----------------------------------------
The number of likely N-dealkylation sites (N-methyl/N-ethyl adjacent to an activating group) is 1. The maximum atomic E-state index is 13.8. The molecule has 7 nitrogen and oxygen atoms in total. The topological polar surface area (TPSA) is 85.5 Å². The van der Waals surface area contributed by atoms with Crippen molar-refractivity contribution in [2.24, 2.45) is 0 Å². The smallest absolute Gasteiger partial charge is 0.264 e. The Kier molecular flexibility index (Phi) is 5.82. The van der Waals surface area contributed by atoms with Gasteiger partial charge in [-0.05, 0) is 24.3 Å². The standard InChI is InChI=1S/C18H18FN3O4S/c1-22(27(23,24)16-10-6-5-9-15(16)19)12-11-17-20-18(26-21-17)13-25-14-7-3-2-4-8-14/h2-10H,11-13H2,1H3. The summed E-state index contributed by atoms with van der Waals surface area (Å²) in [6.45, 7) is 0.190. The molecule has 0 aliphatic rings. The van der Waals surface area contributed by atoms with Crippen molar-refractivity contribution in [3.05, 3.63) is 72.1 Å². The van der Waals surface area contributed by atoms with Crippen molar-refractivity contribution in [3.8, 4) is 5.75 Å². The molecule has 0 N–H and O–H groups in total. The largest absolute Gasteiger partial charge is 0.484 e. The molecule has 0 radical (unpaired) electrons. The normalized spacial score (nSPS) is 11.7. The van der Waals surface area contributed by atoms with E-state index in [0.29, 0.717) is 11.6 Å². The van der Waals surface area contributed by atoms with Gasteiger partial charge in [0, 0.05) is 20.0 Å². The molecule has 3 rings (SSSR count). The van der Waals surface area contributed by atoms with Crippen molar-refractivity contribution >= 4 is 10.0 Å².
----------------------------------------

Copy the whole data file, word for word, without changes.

The number of likely N-dealkylation sites (N-methyl/N-ethyl adjacent to an activating group) is 1. The maximum atomic E-state index is 13.8. The molecule has 7 nitrogen and oxygen atoms in total. The topological polar surface area (TPSA) is 85.5 Å². The van der Waals surface area contributed by atoms with Crippen molar-refractivity contribution in [2.24, 2.45) is 0 Å². The smallest absolute Gasteiger partial charge is 0.264 e. The Kier molecular flexibility index (Phi) is 5.82. The van der Waals surface area contributed by atoms with Gasteiger partial charge in [-0.05, 0) is 24.3 Å². The standard InChI is InChI=1S/C18H18FN3O4S/c1-22(27(23,24)16-10-6-5-9-15(16)19)12-11-17-20-18(26-21-17)13-25-14-7-3-2-4-8-14/h2-10H,11-13H2,1H3. The summed E-state index contributed by atoms with van der Waals surface area (Å²) in [6.45, 7) is 0.190. The molecule has 0 aliphatic rings. The van der Waals surface area contributed by atoms with Crippen molar-refractivity contribution in [3.05, 3.63) is 72.1 Å². The van der Waals surface area contributed by atoms with Crippen molar-refractivity contribution in [3.8, 4) is 5.75 Å². The molecule has 0 N–H and O–H groups in total. The largest absolute Gasteiger partial charge is 0.484 e. The molecule has 0 radical (unpaired) electrons. The normalized spacial score (nSPS) is 11.7. The van der Waals surface area contributed by atoms with E-state index in [0.29, 0.717) is 11.6 Å². The van der Waals surface area contributed by atoms with Gasteiger partial charge in [0, 0.05) is 20.0 Å². The molecule has 3 rings (SSSR count). The van der Waals surface area contributed by atoms with Crippen molar-refractivity contribution >= 4 is 10.0 Å².